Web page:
Q: So if you don't speak any Japanese, could you still make it in terms of acquiring a visa? If so, how long would it take to acquire intermediate level proficiency in Japanese you think?
A: Yes, but you'll need a degree from the sciences, probably. Or 10 years experience. Intermediate level is maybe 1200 hours of study?
https://en.wikipedia.org/wiki/Japanese-Language_Proficiency_Test#Estimated_study_time
Q: How do you feel about "Cool Biz" campaign and what is the general public opinion about it?
A: Hard to tell because I work at a US company. I'm shielded from a lot of stuff like that. 28 C is a terribly hot temperature, though, Jesus. I don't really hear it being brought up that much on the morning talk shows, but I don't watch every day. Wish I could be of more help. It's definitely not 28 degrees in my office. We absolutely have AC because we don't want our employees to needlessly suffer in order to scrape a bit off of our electric bill.
Q: Why did you wanna go to Japan in the first place?
A: It started with martial arts when I was in elementary school. Always liked Japanese food, and in high school, anime, judo, and Japanese language. But when I started studying the language, I got super into it. I've been aiming to live here since I was a teenager been 10 times before moving including a few study abroads (1 year in college, 2 weeks, and another 2 weeks in HS). I've always liked the craftsmanship that is in Japan. Watch Jiro dreams of sushi. Perfectly captures the "shokunin" spirit. That guy is like 90 and he still chases perfection. There are LOTS of examples of this, but I love that about Japan. And Tokyo is just super convenient. Trains go everywhere in the country. Don't need a car. I live 5 minutes from Meguro station. So 5 minutes away from 5 grocery stores, 2 or 3 clinics, a few dentists, a mall, transportation of course, and dozens of restaurants. Love the convenience here.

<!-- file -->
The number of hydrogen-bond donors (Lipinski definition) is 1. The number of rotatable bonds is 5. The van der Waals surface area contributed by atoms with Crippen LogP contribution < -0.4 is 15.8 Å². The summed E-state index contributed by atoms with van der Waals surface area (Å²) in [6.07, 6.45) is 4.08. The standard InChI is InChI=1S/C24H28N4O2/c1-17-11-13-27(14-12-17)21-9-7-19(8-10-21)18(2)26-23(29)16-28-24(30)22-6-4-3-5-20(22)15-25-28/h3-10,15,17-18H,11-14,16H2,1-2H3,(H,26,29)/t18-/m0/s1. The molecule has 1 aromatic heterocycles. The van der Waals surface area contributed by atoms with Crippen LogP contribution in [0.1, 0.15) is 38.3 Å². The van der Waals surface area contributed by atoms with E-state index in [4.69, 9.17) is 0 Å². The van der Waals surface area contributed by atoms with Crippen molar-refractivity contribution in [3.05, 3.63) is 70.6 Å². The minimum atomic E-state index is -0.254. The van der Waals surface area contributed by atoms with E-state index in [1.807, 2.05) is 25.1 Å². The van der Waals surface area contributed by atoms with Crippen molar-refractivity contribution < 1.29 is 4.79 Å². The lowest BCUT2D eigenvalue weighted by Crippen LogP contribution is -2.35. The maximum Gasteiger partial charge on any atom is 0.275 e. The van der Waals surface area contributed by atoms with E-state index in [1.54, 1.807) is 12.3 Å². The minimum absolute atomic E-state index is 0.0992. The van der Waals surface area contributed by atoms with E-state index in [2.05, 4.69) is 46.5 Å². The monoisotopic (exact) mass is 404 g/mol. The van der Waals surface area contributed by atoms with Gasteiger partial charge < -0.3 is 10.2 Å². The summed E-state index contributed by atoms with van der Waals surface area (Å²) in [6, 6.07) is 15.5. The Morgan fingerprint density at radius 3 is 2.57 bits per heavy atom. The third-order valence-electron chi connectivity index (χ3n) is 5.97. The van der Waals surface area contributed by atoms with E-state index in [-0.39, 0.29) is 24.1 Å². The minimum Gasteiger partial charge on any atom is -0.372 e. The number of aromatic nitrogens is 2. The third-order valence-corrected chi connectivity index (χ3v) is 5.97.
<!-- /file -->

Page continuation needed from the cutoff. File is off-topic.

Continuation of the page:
Q: How do the taxes work for US citizen? Do US citizens pay taxes twice for income earned in Japan (once in Japan and again in US)?
A: Taxes are relatively simple. You pay taxes to Japan, you report income to the US. I think once your income exceeds a certain amount (100 some odd thousand), you will be taxed on the difference of that minus taxes to Japan. So, like if the amount was 100k and you made 110k, they'd tax you if the taxes you paid to Japan on that 10k were less than the US would have taxed. But it's the diff. So if the US would have taken 3k of that 10k, but Japan took 2k, you'd owe the US 1k. So it's not that bad. Stock is way more complicated because it depends on where you were for the duration of the vest and where it was granted. For example, I had a 4 year vest and moved to Japan in year 3. The third year, I had "earned" that 2 years in the US and 1 in Japan. So the US took more taxes. I mean, the second it vests, the US takes their full tax rate, but they'll give a bunch back at tax season. And Japan will take some of that. You usually come out on top somehow. Like, last year, I had 60k or something vesting. I got back 12k from the US and had to pay Japan 5k. The US had initially taken about 16k of that 60k. The percentage of tax paid depends on how long you were in a given country during the vest. Negotiate a tax accountant into your contract. My employer uses another company and I don't have calculate all this shit. I only know it because I want to know how it works, so I ask my accountants a bunch of annoying questions. Once you start getting grants in Japan, no money is taken at vest, and you pay Japan for taxes on the vest value in January.
Q: My wife and Iove Japan very much, we’ve always talked about “living there for some years”. However we have 2 kids (less than 3 years) and I’m concerned it would be hard for them. Since you mentioned that your kid, do you think moving there is a bad idea ?
A: It depends. If you are already doing parenting on hard mode instead of support network mode, I think it won't be much different. I know someone who went from Tokyo back to the US, but moved back for the same reason: lack of support. I think it would be harder on you than them. Just make sure you bring English books and media. Netflix, Hulu, and Amazon have a decent amount of kids programming here that is in English as well.